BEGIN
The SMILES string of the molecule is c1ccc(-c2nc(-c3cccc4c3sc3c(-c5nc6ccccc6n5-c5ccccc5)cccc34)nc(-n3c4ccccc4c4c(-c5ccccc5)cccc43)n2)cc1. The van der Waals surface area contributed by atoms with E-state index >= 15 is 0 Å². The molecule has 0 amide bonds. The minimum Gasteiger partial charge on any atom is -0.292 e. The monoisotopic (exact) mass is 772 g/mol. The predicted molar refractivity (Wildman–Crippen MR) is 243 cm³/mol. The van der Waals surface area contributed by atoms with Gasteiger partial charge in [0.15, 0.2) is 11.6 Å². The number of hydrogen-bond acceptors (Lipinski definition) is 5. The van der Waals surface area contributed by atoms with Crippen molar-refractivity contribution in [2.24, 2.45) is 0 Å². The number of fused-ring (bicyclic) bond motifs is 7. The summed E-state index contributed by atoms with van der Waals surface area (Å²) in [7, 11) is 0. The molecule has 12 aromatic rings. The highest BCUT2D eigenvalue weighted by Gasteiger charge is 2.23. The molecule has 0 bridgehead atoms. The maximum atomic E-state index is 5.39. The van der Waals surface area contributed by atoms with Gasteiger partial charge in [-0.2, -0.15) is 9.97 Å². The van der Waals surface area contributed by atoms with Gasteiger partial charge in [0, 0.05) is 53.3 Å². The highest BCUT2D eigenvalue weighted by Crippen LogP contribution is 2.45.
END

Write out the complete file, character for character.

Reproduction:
The SMILES string of the molecule is c1ccc(-c2nc(-c3cccc4c3sc3c(-c5nc6ccccc6n5-c5ccccc5)cccc34)nc(-n3c4ccccc4c4c(-c5ccccc5)cccc43)n2)cc1. The van der Waals surface area contributed by atoms with E-state index >= 15 is 0 Å². The molecule has 0 amide bonds. The minimum Gasteiger partial charge on any atom is -0.292 e. The monoisotopic (exact) mass is 772 g/mol. The predicted molar refractivity (Wildman–Crippen MR) is 243 cm³/mol. The van der Waals surface area contributed by atoms with Gasteiger partial charge in [0.15, 0.2) is 11.6 Å². The number of hydrogen-bond acceptors (Lipinski definition) is 5. The van der Waals surface area contributed by atoms with Crippen molar-refractivity contribution in [2.24, 2.45) is 0 Å². The number of fused-ring (bicyclic) bond motifs is 7. The summed E-state index contributed by atoms with van der Waals surface area (Å²) in [7, 11) is 0. The molecule has 12 aromatic rings. The highest BCUT2D eigenvalue weighted by Gasteiger charge is 2.23. The molecule has 0 bridgehead atoms. The maximum atomic E-state index is 5.39. The van der Waals surface area contributed by atoms with Gasteiger partial charge in [-0.2, -0.15) is 9.97 Å². The van der Waals surface area contributed by atoms with Gasteiger partial charge in [0, 0.05) is 53.3 Å². The highest BCUT2D eigenvalue weighted by Crippen LogP contribution is 2.45.